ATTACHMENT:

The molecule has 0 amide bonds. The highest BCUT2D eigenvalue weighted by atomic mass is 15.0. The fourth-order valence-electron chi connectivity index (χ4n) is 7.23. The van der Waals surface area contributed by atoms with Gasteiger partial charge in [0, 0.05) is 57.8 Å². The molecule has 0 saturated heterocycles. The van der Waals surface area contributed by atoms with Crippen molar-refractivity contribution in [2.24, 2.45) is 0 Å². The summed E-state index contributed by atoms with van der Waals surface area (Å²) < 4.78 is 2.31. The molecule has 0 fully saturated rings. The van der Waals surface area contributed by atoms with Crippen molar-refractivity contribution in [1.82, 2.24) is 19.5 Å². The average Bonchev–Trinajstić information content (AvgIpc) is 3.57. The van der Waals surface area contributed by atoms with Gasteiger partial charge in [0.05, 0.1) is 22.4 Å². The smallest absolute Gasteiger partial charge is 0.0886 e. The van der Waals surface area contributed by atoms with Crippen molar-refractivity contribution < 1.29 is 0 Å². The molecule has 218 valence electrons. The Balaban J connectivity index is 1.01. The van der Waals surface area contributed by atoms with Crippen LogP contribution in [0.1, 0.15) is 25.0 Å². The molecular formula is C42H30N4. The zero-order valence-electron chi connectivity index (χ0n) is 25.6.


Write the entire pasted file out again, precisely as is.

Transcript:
The molecule has 0 amide bonds. The highest BCUT2D eigenvalue weighted by atomic mass is 15.0. The fourth-order valence-electron chi connectivity index (χ4n) is 7.23. The van der Waals surface area contributed by atoms with Gasteiger partial charge in [0, 0.05) is 57.8 Å². The molecule has 0 saturated heterocycles. The van der Waals surface area contributed by atoms with Crippen molar-refractivity contribution in [2.24, 2.45) is 0 Å². The summed E-state index contributed by atoms with van der Waals surface area (Å²) < 4.78 is 2.31. The molecule has 0 fully saturated rings. The van der Waals surface area contributed by atoms with Crippen molar-refractivity contribution in [1.82, 2.24) is 19.5 Å². The average Bonchev–Trinajstić information content (AvgIpc) is 3.57. The van der Waals surface area contributed by atoms with Gasteiger partial charge in [0.05, 0.1) is 22.4 Å². The smallest absolute Gasteiger partial charge is 0.0886 e. The van der Waals surface area contributed by atoms with Crippen molar-refractivity contribution < 1.29 is 0 Å². The molecule has 218 valence electrons. The Balaban J connectivity index is 1.01. The van der Waals surface area contributed by atoms with Crippen LogP contribution in [0.1, 0.15) is 25.0 Å². The molecular formula is C42H30N4. The zero-order valence-electron chi connectivity index (χ0n) is 25.6.